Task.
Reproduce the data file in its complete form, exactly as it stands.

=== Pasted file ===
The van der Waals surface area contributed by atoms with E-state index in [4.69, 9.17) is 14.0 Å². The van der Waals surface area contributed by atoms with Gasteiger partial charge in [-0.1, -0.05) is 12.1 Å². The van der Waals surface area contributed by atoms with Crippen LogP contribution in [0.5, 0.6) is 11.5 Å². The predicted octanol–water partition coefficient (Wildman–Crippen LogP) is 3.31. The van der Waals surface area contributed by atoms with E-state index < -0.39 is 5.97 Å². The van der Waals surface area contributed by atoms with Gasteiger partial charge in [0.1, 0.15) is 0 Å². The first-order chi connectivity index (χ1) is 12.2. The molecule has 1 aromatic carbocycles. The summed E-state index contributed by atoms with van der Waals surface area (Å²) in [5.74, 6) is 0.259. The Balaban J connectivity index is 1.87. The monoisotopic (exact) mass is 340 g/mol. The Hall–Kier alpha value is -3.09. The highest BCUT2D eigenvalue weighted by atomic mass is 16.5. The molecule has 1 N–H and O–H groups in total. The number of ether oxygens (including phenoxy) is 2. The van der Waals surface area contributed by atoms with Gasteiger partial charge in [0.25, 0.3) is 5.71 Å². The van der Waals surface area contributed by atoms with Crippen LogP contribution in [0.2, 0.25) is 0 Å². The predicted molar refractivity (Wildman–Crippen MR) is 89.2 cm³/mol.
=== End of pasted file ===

The van der Waals surface area contributed by atoms with E-state index in [4.69, 9.17) is 14.0 Å². The van der Waals surface area contributed by atoms with Gasteiger partial charge in [-0.1, -0.05) is 12.1 Å². The van der Waals surface area contributed by atoms with Crippen LogP contribution in [0.5, 0.6) is 11.5 Å². The predicted octanol–water partition coefficient (Wildman–Crippen LogP) is 3.31. The van der Waals surface area contributed by atoms with E-state index < -0.39 is 5.97 Å². The van der Waals surface area contributed by atoms with Gasteiger partial charge in [0.1, 0.15) is 0 Å². The first-order chi connectivity index (χ1) is 12.2. The molecule has 1 aromatic carbocycles. The summed E-state index contributed by atoms with van der Waals surface area (Å²) in [5.74, 6) is 0.259. The Balaban J connectivity index is 1.87. The monoisotopic (exact) mass is 340 g/mol. The Hall–Kier alpha value is -3.09. The highest BCUT2D eigenvalue weighted by atomic mass is 16.5. The molecule has 1 N–H and O–H groups in total. The number of ether oxygens (including phenoxy) is 2. The van der Waals surface area contributed by atoms with Gasteiger partial charge in [0.25, 0.3) is 5.71 Å². The van der Waals surface area contributed by atoms with Crippen LogP contribution in [0.2, 0.25) is 0 Å². The predicted molar refractivity (Wildman–Crippen MR) is 89.2 cm³/mol.